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16 July 2020, 11:09 | Updated: 16 July 2020, 12:11
Regent’s Park Open Air Theatre presents 70 shows of Jesus Christ Superstar, and the English National Opera’s drive-in La bohème will feature ‘Uber boxes’ in the resumption of live performances in London.
Live music is slowly returning to London, after months of silence due to the COVID-19 crisis. Last week, we heard outdoor performances with “a limited and socially distanced audience” would be allowed to resume – and now, a few trailblazers are leading the way.
Regent’s Park Open Air Theatre has just announced 70 showings of its award-winning Jesus Christ Superstar, with reduced capacity down to 390 seats.
The shows, presented from Friday 14 August for six weeks, will have socially distanced audiences and cast members, to comply with the government’s latest regulations for performing arts.
From Fri 14 Aug @OpenAirTheatre are delighted to re-open their theatre with #JCStheConcert – a special concert staging of Jesus Christ Superstar, created by the team behind their multi-award winning production.— Jesus Christ Superstar (@JCSTheMusical) July 15, 2020
Find out more ➡️ https://t.co/xtgAfxWkop pic.twitter.com/0Qssrd21Gs
English National Opera has confirmed its outdoor productions of Puccini’s La bohème at London’s Alexandra Palace will feature “Uber Boxes”.
The tie-in with the car company presents a new way of buying “the best seats in the house”, according to chief exec Stuart Murphy. Hundreds of drivers and cyclists will be able to watch the 15 live shows in September, priced at around £100 for a car.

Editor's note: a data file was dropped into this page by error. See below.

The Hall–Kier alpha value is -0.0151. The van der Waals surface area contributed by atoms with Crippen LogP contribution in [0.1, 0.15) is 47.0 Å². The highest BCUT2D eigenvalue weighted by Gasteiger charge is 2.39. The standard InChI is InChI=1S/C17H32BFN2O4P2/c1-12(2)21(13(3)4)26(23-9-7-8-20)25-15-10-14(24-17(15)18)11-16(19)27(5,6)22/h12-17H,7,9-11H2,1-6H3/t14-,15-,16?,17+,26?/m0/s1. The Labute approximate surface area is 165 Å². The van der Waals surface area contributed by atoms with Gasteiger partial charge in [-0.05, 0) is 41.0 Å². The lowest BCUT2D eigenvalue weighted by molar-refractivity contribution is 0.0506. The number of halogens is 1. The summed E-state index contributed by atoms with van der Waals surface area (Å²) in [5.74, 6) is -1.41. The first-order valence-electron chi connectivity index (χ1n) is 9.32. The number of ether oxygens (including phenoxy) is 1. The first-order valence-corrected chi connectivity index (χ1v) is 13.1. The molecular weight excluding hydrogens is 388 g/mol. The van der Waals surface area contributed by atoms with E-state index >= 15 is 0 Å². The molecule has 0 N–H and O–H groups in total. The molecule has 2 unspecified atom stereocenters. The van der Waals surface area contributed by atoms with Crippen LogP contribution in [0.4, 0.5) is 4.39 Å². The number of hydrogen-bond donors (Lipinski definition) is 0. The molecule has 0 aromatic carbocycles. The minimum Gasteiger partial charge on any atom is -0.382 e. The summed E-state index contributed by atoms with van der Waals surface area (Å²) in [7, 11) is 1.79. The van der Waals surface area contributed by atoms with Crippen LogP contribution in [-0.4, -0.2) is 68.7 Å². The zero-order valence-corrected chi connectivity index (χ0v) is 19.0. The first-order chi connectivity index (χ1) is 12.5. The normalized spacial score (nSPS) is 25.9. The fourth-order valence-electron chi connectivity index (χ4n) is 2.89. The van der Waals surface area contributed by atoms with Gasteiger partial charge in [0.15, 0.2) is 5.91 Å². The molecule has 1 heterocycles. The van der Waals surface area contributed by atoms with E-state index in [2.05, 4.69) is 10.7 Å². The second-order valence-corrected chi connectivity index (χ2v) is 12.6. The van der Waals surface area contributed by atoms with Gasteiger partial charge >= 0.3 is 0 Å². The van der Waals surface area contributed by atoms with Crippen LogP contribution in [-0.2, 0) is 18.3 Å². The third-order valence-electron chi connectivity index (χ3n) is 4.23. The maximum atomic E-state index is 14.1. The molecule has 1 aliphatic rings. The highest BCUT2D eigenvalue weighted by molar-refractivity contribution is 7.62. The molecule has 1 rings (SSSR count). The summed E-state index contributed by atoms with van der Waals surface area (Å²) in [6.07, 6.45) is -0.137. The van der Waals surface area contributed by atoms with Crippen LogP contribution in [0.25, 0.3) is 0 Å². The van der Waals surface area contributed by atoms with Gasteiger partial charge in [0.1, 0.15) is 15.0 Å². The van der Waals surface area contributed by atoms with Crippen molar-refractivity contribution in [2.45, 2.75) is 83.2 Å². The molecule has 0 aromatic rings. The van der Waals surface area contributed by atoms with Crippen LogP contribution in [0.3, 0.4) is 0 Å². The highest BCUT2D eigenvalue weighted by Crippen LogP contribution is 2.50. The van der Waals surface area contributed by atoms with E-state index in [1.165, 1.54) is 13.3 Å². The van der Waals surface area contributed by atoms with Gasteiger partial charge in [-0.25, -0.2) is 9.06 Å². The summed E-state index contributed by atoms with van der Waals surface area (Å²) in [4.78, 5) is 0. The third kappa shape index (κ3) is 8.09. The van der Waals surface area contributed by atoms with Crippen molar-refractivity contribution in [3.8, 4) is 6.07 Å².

We’re delighted to announce that the first ENO Drive & Live will be taking place 19 – 27 September @Yourallypally with a specially staged 90-minute version of La bohème 🚗🎶— English National Opera (@E_N_O) June 19, 2020
Find out more and register your interest on our website 👉 https://t.co/UFxgf8Kd6r
We’ve also heard of a limited indoor “sound installation” at small theatre The Donmar Warehouse from 4 to 22 August, featuring Juliet Stevenson as narrator.
Blindness, an hour-long adaptation of José Saramago’s novel, will welcome a (no more than) 40-piece audience, all socially distanced and listening on headphones.
These have been really difficult times for those working in the performing arts industry. But as live music and theatre slowly start to eke back into our lives, it’s a reminder that we need them now more than ever.
Keep up-to-date with the government’s latest guidance for performing arts here.